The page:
And if I have prophetic powers, and understand all mysteries and all knowledge, and if I have all faith, so as to remove mountains, but do not have love, I am nothing. (1 Cor. 13:2)
My father died in the spring of 2015. When I received word he was failing, I immediately drove from Houston to his home in Mississippi to say goodbye. He died in my arms the next day as I was saying “Last Rites.”
While sitting with my Dad on his final day, I remembered all the families I had been with as they had said goodbye to their loved ones. Sometimes I witnessed great love and gratitude, and sometimes I saw deep pain and bitterness. I saw some families hand their loved ones right into the hands of God. I saw other families struggle to work through all their troubles and regrets—sometimes with much healing, sometimes not.
At such moments, I saw that what most mattered was the love they had received and given or the love they hadn’t received or given. As Paul says, we can have it all, do it all, but if we don’t have love, we are nothing, and we have nothing. We can’t pack our things, credentials, achievements, or successes from this world to the next. Only love goes with us.
If we primarily think about love as a feeling, it will not last. Although love may begin with feelings, feelings will not sustain love. Love is more about choice, will, and hard work.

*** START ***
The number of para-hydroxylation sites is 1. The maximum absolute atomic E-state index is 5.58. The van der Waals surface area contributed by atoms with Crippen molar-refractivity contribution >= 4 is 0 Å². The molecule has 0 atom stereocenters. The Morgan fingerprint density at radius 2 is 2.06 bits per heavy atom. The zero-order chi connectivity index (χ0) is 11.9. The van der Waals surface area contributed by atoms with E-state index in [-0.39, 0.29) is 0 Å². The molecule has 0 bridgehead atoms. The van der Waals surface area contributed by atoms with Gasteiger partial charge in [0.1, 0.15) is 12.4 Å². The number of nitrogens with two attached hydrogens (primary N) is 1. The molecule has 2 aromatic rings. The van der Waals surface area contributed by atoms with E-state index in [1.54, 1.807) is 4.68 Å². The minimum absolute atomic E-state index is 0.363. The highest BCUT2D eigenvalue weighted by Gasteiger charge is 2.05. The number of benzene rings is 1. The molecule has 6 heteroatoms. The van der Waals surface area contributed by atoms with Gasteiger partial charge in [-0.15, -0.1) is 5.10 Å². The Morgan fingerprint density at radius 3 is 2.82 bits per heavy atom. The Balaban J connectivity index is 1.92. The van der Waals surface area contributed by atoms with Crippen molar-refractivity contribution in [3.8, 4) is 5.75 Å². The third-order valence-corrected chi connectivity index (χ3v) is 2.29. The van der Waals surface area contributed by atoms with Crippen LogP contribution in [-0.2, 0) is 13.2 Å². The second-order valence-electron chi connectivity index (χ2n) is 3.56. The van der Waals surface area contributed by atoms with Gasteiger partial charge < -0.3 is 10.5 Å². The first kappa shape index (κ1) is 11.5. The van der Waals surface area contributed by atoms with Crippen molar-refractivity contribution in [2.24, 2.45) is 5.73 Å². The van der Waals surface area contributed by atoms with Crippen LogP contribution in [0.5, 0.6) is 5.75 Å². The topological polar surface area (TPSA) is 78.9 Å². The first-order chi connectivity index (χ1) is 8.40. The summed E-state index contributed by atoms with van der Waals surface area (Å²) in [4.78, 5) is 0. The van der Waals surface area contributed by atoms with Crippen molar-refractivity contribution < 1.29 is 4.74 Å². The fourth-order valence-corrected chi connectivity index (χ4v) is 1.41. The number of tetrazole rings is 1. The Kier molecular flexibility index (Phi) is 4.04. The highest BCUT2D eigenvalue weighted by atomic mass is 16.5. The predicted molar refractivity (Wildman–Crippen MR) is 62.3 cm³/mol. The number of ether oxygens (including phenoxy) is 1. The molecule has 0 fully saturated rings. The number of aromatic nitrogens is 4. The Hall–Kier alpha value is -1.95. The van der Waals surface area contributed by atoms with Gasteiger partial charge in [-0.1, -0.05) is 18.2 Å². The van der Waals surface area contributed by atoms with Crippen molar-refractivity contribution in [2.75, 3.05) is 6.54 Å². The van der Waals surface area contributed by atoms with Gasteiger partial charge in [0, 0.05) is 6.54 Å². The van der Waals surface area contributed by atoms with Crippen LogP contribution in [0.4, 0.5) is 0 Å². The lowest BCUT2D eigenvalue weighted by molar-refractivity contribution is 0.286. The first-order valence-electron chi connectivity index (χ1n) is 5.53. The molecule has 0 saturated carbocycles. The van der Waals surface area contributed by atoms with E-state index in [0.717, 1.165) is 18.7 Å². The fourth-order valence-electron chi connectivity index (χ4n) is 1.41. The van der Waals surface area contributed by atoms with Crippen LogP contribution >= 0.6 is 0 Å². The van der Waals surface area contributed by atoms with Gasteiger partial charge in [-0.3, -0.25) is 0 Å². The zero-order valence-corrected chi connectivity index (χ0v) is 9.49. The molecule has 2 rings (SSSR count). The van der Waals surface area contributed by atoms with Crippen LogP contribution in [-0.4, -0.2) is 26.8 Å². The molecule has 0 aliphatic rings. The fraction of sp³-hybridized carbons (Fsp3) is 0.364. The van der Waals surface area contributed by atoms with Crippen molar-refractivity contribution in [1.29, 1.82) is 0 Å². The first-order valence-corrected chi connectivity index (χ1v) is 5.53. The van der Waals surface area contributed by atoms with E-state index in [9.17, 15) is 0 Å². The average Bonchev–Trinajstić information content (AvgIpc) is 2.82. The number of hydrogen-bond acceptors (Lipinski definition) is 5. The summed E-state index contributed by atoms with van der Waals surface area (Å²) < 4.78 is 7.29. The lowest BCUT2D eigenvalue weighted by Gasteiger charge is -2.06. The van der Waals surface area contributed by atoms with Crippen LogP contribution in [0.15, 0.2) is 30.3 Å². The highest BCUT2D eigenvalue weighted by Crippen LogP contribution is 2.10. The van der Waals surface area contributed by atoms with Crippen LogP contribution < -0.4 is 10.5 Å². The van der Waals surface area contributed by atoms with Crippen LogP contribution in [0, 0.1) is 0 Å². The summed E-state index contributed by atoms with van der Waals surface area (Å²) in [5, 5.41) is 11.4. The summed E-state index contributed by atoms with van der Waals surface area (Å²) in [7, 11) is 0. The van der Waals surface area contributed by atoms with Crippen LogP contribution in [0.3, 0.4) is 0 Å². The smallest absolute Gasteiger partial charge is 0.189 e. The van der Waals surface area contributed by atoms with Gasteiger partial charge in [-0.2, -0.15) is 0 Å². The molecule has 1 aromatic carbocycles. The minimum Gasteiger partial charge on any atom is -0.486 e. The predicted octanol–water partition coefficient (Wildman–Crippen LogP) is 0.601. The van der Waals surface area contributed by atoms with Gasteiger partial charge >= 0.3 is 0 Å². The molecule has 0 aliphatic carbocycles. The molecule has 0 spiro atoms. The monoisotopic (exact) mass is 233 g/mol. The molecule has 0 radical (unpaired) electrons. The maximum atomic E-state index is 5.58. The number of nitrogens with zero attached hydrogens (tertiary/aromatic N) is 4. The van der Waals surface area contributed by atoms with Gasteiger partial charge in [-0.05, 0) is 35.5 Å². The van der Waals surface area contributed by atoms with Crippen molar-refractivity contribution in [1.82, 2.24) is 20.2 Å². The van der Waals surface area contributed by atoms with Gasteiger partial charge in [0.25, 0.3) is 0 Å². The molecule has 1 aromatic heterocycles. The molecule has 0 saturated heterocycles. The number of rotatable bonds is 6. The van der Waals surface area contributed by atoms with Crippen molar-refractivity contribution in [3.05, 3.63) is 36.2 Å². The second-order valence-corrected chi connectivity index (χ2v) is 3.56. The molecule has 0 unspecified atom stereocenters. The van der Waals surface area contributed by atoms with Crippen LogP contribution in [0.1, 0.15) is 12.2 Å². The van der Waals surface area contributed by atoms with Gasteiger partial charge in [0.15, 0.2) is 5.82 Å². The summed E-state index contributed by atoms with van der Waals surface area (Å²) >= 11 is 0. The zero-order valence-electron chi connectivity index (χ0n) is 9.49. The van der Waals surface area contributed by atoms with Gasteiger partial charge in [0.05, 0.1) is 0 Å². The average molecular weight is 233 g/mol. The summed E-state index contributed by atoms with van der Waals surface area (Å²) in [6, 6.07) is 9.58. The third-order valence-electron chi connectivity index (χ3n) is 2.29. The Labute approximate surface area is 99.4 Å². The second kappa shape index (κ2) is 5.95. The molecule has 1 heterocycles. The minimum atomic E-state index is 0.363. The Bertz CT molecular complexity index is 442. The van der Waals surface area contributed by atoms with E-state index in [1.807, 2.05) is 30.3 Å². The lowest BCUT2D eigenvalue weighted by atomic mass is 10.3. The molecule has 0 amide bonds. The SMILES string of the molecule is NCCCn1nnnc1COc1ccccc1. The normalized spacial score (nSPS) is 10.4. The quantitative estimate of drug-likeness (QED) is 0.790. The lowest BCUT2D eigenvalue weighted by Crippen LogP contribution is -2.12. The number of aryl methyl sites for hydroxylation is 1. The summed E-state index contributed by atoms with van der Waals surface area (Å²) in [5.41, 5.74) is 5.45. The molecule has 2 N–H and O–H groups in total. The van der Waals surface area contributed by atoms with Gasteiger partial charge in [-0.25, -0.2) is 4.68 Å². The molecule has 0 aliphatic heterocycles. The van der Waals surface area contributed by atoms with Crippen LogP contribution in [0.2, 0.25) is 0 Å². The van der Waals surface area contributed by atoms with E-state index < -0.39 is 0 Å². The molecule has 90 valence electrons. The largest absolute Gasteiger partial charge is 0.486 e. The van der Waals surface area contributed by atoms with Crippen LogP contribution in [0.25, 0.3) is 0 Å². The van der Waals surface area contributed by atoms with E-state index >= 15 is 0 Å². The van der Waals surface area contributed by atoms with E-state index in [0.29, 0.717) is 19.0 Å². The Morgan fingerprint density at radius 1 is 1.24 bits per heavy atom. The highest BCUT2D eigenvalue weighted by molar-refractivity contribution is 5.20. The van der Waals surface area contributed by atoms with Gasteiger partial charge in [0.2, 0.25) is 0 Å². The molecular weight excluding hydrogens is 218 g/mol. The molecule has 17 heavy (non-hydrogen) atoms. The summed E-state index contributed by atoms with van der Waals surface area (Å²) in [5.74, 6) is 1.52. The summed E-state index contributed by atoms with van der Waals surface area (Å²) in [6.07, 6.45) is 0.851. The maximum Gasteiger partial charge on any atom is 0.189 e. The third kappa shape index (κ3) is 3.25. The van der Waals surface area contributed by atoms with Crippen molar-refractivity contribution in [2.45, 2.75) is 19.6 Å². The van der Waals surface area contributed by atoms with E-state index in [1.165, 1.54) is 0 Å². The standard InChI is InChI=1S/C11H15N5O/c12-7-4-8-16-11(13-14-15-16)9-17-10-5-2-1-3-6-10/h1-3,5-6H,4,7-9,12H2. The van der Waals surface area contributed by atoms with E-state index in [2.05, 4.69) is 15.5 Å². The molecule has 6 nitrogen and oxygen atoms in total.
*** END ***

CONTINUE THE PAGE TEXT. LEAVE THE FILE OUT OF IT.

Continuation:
I encourage us to think about love like a muscle. Just as muscles atrophy when they aren’t exercised, so love shrivels when it isn’t. We have to exercise our love for it to grow strong. We exercise love in the daily work of forgiving, compromising, negotiating, sharing, disagreeing, and partnering.
When I drove over the day before my Dad died, I was praying for one last conversation, a real one, one that could bless him for his final journey and bless me for the rest of my days.
That conversation happened. It was a simple one. We talked about love and forgiveness and gratitude. Those moments were my father’s greatest gift to me. Such moments remind us of our Father’s greatest gift to us—the love of his Son, Jesus.
- Is there an important conversation you would do well to have? If so, why are you waiting?
- Are you remembering, practicing, and living as though the love you give and receive matters more than all else? If not, what’s getting in the way?
- If love is like a muscle that needs to be exercised, how strong are the love commitments in your life? Do any of those commitments need some work?